Enhanced competitiveness of a Bradyrhizobium japonicum mutant strain improved for nodulation and nitrogen fixation
- Cite this article as:
- Kuykendall, L.D., Hashem, F.M. & Hunter, W.J. Plant Soil (1996) 186: 121. doi:10.1007/BF00035065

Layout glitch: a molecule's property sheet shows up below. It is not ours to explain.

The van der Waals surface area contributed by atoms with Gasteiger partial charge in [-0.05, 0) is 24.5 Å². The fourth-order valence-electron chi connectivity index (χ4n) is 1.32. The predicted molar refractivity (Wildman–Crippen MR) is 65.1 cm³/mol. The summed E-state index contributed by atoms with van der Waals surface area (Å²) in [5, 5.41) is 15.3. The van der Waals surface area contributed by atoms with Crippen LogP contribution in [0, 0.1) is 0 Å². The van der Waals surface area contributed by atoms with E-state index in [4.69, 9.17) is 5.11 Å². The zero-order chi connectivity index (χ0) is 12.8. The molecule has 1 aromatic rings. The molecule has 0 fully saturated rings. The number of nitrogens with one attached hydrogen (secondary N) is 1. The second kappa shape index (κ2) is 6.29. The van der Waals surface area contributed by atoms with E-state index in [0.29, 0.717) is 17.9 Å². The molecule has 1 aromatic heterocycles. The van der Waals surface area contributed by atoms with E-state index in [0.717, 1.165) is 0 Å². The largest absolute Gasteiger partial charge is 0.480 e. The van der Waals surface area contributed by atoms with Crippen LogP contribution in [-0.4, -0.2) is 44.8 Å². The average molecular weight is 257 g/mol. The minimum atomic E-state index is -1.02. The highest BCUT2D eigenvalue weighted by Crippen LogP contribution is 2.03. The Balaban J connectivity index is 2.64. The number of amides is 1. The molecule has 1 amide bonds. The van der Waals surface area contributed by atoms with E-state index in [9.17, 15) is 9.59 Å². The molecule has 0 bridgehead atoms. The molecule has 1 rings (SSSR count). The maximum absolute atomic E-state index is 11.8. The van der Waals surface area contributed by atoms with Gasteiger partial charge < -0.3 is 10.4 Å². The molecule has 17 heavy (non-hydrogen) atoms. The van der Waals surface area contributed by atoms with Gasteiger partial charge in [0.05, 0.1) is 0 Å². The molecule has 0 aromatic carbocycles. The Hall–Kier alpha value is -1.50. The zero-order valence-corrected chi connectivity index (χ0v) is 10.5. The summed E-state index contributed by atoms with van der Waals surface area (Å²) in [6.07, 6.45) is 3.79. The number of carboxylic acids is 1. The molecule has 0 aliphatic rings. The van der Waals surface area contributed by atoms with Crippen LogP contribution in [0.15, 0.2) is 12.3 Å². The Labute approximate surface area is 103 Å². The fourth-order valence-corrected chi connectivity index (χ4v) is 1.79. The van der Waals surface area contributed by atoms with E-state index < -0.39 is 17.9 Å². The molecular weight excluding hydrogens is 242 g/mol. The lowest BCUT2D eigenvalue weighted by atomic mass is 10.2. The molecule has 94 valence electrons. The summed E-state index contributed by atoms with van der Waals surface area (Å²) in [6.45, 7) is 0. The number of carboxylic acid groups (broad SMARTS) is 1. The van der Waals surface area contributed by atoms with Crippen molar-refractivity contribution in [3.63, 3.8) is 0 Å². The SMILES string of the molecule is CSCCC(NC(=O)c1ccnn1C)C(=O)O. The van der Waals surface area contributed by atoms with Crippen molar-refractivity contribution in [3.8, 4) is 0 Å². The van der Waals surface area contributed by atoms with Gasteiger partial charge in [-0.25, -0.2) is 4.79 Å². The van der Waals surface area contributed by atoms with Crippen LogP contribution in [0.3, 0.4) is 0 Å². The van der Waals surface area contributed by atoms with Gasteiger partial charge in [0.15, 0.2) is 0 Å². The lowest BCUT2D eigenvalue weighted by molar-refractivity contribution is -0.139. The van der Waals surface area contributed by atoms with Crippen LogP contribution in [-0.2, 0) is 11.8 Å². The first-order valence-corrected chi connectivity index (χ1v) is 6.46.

Bradyrhizobium japonicum strain TA-11NOD+, with altered indole biosynthesis, exhibited enhanced nodulation and nitrogen fixation on soybean in previous greenhouse studies. In this study, field experiments were conducted at Upper Marlboro, Maryland, in the summers of 1988 and 1993. In 1988, the site used was essentially free of soybean-nodulating bacteria and seed yield in plots inoculated with either I-110ARS or TA-11NOD+ was significantly higher by 12 or 20%, respectively, than that of the uninoculated controls. The 1993 site had an indigenous soil population (about 104 cells g-1) of symbiotically ineffective soybean-nodulating bacteria. Nevertheless, six-week-old ‘Morgan’ soybean plants inoculated with strain TA-11NOD+ had 44% more nodules and exhibited 50% more nitrogen fixation by acetylene reduction when compared with plants that received the parental strain I-110ARS. Nodule occupancy, as determined using genetic markers for rifampicin and streptomycin resistance, was significantly higher for strain TA-11NOD+ than for strain I-110ARS. Overall, for the two years and the two soybean genotypes, the yield obtained with TA-11NOD+ was 6% higher than that obtained with I-110ARS. Competition experiments were conducted in the greenhouse and strain TA-11NOD+ was significantly more competitive than strain I-110ARS in competition with strains USDA 6 or USDA 438.